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Portable Device Helps Diagnose, Monitor Equine Neuromuscular DiseasesBy Kentucky Equine Research Staff · October 2, 2017

Smartphones keep getting smarter, and according to a recent study*, they’re helping veterinarians stay on top of their game. Specifically, smartphones and related portable media devices (PMDs) can help veterinarians diagnose postural stability in horses on the farm. In addition to distinguishing between subtle lameness and neurologic disease, PMDs can help monitor neuromuscular diseases after treatment has begun. Historically, these procedures were restricted to laboratory or hospital settings using technologies such as force plate analysis.

In human medicine, analysis of postural stability—the amount of sway the patient undergoes while standing—can help assess risk of falling, gauge the status of neurological disorders, determine the effects of sports training, and assess the impact of chronic joint pain.

“Although studied less frequently in horses, postural stability has been used to evaluate lameness, the impact of rehabilitation on stability, and the change in balance in growing foals,” said Kathleen Crandell, Ph.D., a nutritionist for Kentucky Equine Research (KER).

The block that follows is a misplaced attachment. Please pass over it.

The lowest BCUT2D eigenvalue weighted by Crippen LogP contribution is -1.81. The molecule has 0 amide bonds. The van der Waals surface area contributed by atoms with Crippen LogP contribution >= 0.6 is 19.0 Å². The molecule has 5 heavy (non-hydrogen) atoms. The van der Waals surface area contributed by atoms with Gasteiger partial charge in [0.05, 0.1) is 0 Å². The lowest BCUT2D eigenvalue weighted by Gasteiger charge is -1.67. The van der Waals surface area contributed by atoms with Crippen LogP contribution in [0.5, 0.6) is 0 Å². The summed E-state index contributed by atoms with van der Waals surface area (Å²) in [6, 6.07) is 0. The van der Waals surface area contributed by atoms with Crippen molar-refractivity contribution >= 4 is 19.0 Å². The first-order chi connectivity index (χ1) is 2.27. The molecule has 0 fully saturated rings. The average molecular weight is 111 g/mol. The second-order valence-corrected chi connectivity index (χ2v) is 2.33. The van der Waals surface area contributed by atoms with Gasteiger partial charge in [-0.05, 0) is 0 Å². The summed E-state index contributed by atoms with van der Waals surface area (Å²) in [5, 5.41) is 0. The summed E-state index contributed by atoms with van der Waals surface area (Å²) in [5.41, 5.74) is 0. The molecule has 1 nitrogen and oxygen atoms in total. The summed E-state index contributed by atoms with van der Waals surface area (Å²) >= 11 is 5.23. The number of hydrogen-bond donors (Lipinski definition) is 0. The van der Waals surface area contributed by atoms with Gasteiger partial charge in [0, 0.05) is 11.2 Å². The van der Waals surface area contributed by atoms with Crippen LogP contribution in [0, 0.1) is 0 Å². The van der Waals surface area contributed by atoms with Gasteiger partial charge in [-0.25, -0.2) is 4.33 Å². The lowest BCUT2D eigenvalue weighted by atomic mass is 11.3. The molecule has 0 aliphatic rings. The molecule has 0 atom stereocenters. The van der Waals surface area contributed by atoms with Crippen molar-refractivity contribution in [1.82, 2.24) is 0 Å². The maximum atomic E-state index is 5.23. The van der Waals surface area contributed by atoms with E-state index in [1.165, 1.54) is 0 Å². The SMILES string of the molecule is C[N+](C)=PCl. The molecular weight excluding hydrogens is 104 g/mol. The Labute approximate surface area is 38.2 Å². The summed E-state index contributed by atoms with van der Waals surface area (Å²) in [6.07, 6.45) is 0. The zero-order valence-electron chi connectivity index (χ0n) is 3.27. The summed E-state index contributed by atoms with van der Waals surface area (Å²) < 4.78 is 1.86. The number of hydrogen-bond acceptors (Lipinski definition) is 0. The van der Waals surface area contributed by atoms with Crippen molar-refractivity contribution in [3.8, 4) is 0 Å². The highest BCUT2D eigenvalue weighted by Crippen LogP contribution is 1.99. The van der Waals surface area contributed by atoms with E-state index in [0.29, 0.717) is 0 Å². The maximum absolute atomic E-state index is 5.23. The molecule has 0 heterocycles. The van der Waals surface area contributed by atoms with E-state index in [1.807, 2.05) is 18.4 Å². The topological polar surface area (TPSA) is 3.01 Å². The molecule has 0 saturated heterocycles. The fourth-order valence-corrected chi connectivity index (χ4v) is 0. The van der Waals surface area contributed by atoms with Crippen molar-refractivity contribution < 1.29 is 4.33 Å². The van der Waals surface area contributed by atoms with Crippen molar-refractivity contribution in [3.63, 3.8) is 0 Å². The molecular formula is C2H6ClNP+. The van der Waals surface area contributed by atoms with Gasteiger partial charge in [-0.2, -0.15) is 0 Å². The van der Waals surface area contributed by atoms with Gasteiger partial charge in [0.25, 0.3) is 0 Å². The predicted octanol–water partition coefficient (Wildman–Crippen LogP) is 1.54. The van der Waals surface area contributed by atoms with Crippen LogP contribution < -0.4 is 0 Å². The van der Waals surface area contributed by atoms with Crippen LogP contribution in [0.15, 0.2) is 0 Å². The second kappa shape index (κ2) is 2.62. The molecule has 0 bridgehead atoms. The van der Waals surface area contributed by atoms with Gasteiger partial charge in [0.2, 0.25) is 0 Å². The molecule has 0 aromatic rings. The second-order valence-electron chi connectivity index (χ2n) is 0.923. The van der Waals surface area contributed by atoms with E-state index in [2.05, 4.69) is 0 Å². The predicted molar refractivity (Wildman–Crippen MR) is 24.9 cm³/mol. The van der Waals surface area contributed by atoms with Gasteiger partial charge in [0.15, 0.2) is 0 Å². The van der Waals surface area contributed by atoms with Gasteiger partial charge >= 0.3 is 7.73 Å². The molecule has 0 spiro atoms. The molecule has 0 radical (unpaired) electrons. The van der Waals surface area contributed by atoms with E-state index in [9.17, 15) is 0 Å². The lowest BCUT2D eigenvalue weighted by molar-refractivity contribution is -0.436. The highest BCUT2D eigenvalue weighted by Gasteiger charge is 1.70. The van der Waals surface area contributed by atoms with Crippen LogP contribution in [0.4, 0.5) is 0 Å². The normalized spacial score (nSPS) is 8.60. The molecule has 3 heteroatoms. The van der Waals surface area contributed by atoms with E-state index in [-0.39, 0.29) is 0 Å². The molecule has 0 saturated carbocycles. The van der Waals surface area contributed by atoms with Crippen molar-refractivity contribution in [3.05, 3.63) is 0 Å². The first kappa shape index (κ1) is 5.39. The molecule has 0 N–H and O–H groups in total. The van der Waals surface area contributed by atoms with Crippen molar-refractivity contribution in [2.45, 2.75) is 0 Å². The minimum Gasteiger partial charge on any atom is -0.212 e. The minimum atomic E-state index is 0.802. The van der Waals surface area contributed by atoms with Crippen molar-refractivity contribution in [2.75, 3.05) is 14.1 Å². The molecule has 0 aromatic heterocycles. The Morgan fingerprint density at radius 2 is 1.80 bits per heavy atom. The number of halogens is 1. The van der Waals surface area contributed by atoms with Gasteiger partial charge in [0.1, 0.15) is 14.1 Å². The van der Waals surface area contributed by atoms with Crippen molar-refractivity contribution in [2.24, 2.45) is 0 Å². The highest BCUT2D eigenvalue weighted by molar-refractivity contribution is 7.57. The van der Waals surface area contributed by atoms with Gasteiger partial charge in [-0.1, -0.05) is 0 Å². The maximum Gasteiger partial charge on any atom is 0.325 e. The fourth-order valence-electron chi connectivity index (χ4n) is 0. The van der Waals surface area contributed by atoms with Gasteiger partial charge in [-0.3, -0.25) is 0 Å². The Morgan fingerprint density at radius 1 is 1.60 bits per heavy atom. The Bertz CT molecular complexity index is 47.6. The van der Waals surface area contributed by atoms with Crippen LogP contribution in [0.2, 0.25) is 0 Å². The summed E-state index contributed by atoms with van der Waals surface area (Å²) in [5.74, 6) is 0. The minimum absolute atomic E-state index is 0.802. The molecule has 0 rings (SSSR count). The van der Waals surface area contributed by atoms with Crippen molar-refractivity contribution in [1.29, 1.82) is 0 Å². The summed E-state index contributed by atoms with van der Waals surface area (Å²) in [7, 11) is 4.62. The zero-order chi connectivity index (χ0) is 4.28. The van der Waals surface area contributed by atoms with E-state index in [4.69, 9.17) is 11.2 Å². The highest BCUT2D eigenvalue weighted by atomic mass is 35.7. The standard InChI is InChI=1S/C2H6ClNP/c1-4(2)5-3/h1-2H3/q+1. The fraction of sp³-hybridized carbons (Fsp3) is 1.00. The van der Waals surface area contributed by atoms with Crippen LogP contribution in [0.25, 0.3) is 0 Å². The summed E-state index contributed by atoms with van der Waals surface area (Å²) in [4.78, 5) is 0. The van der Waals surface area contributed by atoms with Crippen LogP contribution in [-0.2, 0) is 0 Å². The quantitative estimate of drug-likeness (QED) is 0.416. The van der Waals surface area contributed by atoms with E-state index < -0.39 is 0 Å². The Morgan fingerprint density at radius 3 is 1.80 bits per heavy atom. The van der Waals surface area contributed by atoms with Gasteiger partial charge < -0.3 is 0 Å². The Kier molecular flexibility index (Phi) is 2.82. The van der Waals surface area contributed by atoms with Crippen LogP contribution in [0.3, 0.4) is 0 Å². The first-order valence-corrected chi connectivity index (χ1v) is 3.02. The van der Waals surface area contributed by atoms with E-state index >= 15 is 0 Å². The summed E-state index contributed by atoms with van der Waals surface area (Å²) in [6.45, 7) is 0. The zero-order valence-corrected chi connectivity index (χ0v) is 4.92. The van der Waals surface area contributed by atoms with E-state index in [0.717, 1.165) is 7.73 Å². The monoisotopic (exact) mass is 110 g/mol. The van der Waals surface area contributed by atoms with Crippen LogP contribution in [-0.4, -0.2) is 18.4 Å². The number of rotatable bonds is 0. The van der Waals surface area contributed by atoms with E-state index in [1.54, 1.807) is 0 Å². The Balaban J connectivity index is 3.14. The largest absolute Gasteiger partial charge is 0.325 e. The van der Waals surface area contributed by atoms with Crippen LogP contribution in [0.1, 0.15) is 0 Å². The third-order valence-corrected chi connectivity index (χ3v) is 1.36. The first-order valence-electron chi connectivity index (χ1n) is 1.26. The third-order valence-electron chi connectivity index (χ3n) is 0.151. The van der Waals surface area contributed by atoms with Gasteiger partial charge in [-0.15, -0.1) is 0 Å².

Being able to use a PMD, which is comparable to a smartphone, to assess postural stability in horses in a field setting could help veterinarians distinguish between lameness and neurological conditions—a surprisingly challenging task in some cases. In turn, veterinarians will then be able to devise an appropriate treatment plan and monitor response to treatment all from the comfort of the farm.

In a study by Moorman and colleagues from the Orthopaedic Research Center at Colorado State University*, horses were fitted with a PMD on their withers to measure movement or sway using an accelerometer app. Less sway suggested improved postural stability and better neuromuscular control.

Researchers found that the PMD could reliably detect sway in both the craniocaudal (forward and backward) and mediolateral (side to side) directions when placed on the withers. Further research is necessary, but this smart technology offers hope to owners and veterinarians faced with complex cases involving musculoskeletal or neurological systems.

“In cases of lameness, the treatment plan could warrant inclusion of one or more joint supplements. KER offers several, including KER•Flex with glucosamine and chondroitin sulfate, Synovate HA with hyaluronic acid, and even EO•3, a marine-derived source of both DHA and EPA,” advised Crandell.

Australian horse owners should look to Glucos-A-Flex, a blend of glucosamine hydrochloride, vitamins, minerals, and amino acids, for joint support.

Always choose quality nutritional supplements unlikely to contain contaminants, such as substances prohibited in competition, and likely to have the type and amount of ingredient listed on the product label. Poor-quality supplements may be ineffective and delay appropriate treatment and return to function.

*Moorman, V.J., C.E. Kawcak, and M.R. King. 2017. Evaluation of a portable media device for use in determining postural stability in standing horses. American Journal of Veterinary Research. 78(9):1036-1042.